3 authors picked A Place of Greater Safety as one of their favorite books, and they share why you should read it.

What is this book about?

This novel follows the lives of three major figures in the French Revolution - Robespierre, Danton and Desmoulins - from their childhoods in Northern France through to the last terrifying moments of their execution. The book juxataposes private occasions with public events.


Book cover of Fatal Purity: Robespierre and the French Revolution

Stew Ross Author Of Where Did They Put the Guillotine?-Marie Antoinette's Last Ride: Volume 2 A Walking Tour of Revolutionary Paris

From my list on the French Revolution without losing your head.

Why am I passionate about this?

I’m not a trained historian (I received my B.S. in geology and spent my career in commercial banking). However, I grew up in Europe during the 1960s and developed a passion for history. I learned to write as a banker back in the “good old” days. I enjoyed it so much that I told myself, “One day, I'm going to write a book.” Well, that day came in Nashville when I was running a small company. Then I found Leonard Pitt’s book called Walks Through Lost Paris. As we walked through the streets of Paris, I turned to my wife and said, “I can write a book like this.” And so I did.

Stew's book list on the French Revolution without losing your head

Stew Ross Why did Stew love this book?

There has been much written about Maximilien Robespierre (in French and English).

I enjoyed Ms. Scurr’s biography because it is well-written, superbly researched, and represents a complete picture of the ruthless leader of the Jacobins and the French Revolution. The author paints her young bourgeois subject as the zealous revolutionary who demanded nothing less than complete devotion to Liberté, Égalité, Fraternité. Responsible for the period we know as “The Terror,” Robespierre’s edicts were so severe that people lost their heads if even suspected of a “crime.”

As so often happens, what goes around, comes around. Robespierre’s downfall is outlined in detail and serves as a warning to political and other leaders whose extremist views are imposed on people.  

By Ruth Scurr,

Why should I read it?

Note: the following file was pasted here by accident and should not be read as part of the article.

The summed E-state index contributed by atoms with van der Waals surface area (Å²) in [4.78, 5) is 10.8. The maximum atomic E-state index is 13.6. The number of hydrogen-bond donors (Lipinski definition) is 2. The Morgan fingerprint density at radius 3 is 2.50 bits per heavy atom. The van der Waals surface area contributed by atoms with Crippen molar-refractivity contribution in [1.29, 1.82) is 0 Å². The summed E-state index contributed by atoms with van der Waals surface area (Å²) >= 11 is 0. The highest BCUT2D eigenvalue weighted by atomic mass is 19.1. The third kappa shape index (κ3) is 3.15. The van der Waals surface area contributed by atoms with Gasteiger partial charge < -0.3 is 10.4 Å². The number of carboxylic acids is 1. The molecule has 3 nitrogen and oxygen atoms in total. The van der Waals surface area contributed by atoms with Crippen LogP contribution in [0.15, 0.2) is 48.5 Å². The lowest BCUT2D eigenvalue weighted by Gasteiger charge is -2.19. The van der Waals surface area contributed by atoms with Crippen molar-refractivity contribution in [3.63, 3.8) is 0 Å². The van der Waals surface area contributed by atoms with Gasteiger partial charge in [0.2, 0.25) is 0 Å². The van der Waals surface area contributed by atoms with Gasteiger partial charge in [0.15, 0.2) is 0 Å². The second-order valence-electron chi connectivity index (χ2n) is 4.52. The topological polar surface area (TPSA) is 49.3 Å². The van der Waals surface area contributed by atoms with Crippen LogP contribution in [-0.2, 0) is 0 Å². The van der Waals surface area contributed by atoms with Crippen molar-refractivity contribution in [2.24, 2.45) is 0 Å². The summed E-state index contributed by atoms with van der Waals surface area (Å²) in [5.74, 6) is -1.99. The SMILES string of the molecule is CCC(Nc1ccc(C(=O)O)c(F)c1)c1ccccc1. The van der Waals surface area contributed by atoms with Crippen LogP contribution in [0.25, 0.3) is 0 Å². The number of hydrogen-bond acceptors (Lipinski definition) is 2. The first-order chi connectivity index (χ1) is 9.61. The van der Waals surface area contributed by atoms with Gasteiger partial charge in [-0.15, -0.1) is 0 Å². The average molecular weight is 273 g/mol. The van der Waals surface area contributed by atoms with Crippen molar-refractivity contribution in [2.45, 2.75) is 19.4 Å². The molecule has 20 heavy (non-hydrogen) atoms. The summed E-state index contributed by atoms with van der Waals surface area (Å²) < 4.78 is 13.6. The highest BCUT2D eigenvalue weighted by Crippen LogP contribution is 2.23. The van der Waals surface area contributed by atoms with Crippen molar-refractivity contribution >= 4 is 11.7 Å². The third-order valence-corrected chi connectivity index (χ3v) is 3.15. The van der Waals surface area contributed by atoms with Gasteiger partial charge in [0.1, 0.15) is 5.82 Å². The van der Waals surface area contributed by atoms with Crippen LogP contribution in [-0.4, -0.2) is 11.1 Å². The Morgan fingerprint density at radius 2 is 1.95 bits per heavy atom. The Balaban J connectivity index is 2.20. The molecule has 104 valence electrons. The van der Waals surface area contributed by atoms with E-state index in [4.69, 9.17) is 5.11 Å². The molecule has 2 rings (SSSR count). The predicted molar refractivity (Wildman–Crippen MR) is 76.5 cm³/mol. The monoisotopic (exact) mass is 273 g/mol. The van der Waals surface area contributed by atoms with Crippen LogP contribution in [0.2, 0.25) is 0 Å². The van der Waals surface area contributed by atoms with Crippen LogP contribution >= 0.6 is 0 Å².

2 authors picked Fatal Purity as one of their favorite books, and they share why you should read it.

What is this book about?

Robespierre was only 36 when he died, sent to the guillotine where he had sent thousands ahead of him. Only a few months before, this pale and fragile man, formal, anxious to the point of paranoia, steeled by deep-held principles, had held centre place in the new Festival of the Supreme Being, wearing his sky-blue coat and decreeing a new religion for France. Robespierre and the Revolution were inseparable: a single inflexible tyrant. But what turned a shy young lawyer into the living embodiment of the Terror at its most violent? Admirers called him 'the great incorruptible'; critics dubbed him…


Book cover of The Coming of the Terror in the French Revolution

Jeff Horn Author Of The Making of a Terrorist: Alexandre Rousselin and the French Revolution

From my list on the terror in the French Revolution.

Why am I passionate about this?

I have been trying to understand revolutionary violence my whole life, in the classroom and through scholarship. I am fundamentally interested in questions of “how” and “so what” because even the best, most heavily evidenced historical reconstructions of collective decisions rely heavily on conjecture, especially when it comes to something as complex and controversial as revolutionary violence. My biography of Alexandre Rousselin, an eyewitness and participant in French politics across the Revolutionary era, brings to life the choices and pressures that influenced his actions without minimizing the price he paid for those choices. Rousselin’s extraordinary life story contextualizes and engages understandings of the Terror in the French Revolution like those reviewed below.